Bill Cosby's Show Was Disrupted by a Protester — This Was His Odd Response

Bill Cosby's Show Was Disrupted by a Protester — This Was His Odd Response

No "friend" of Bill Cosby. 

A protester interrupted the legendary comedian and sitcom star during his well-worn routine Friday night. The heckler demanded Cosby — who took the stage attired in his usual "HELLO FRIEND" sweatshirt — address the dozens of accusations of sexual assault, spanning decades, he's been publicly confronted with over the last six months.

According to the Baltimore City Paper, the voice from the crowd belonged to Michael M. Cook, who screamed, "38 women called you a rapist!" from the balcony of the Modell Performing Arts Center in Baltimore. His words set off a screaming match in the crowd, which Cosby attempted to quell by asking audience members to calm down.

"We are here," he said, "to enjoy my gift."

Watch the video of the protester calling out Cosby here.

Earlier in the day, Baltimore's WBAL reported on the charged protest scenes outside the theater before Cosby took the stage.

Over three dozen women have come forward to publicly accuse the comedian of sexual assault since the charges resurfaced in a comedy routine by Hannibal Buress in October. New allegations have continued to  crop up, even on the day of the show, when two more women came forward.

The brouhaha ultimately subsided with Cook and other protesters being removed from the theater. 

The Modell Center and Cosby's attorney Martin Singer were unavailable for comment.

A stunning fall. Though the show went on, the interruption was yet another reminder of the dramatic decline the now 77-year-old Cosby has suffered over the last year. Plans to bring Cosby back to primetime were shelved by NBC, while TV Land went so far as to pull reruns of The Cosby Show from the air. Even Cosby's 32-year tenure as a trustee of Temple University was canned. Stand-up shows have been canceled from Massachusetts to California. Those that have gone on, including on his current "Far From Finished," have faced low ticket sales and hecklers like Cook. Twitter has also been unkind as the controversy, along with the list of accusers, grew apace.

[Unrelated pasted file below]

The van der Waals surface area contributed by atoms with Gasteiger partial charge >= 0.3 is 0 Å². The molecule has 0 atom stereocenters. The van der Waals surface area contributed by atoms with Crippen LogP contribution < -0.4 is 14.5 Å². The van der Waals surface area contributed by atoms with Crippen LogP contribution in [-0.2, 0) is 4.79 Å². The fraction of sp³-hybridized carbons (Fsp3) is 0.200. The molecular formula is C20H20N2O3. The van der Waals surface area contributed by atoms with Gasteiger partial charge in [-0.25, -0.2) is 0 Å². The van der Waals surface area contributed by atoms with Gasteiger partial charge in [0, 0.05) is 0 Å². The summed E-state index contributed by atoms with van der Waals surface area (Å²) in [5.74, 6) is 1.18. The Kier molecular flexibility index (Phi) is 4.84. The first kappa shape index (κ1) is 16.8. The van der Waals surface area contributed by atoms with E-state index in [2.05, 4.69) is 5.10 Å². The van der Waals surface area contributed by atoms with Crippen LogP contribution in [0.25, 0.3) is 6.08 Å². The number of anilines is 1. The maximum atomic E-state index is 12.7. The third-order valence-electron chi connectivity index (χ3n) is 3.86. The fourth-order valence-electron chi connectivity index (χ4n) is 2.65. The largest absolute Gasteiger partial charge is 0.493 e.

Increasingly, much of Cosby's audience appears to be there for the spectacle. His shows are now routinely accompanied by protesters outside the theater. According to the Washington Post, audience members in Baltimore were not even allowed to buy water bottles for fear that someone would hurl them at the stage. 

Audience member Adrian Nicholson, a contractor, told the Post, "I came more for the notoriety and to see the hoopla. I wanted to see if there was going to be more support or more negativity."

Like the divide between those who go and those who protest, public opinion over whether it's still cool to laugh with Cosby are split. The sheer volume of women who have come forward — and Cosby's inscrutable denials — must be reckoned with. Still, Cosby has never been convicted of any sex crime, and what remains of his career has devolved into a proxy debate over the way society confronts allegations of sexual assault. By contrast, comedian and filmmaker Woody Allen has emerged mostly unscathed despite a graphic accusation; he is set to create a new series on Amazon. 

The question, then, for the people who have laughed at Cobsy's jokes for decades, and those who continue to attend his shows despite the allegations, becomes more clear with the passing of each of ugly incident — Is this a man you can continue to support, with your voice and your wallet? 

For Cosby, another, more ominous issue looms: How much longer can he go on petulantly dismissing these devastating allegations?

h/t Baltimore City Paper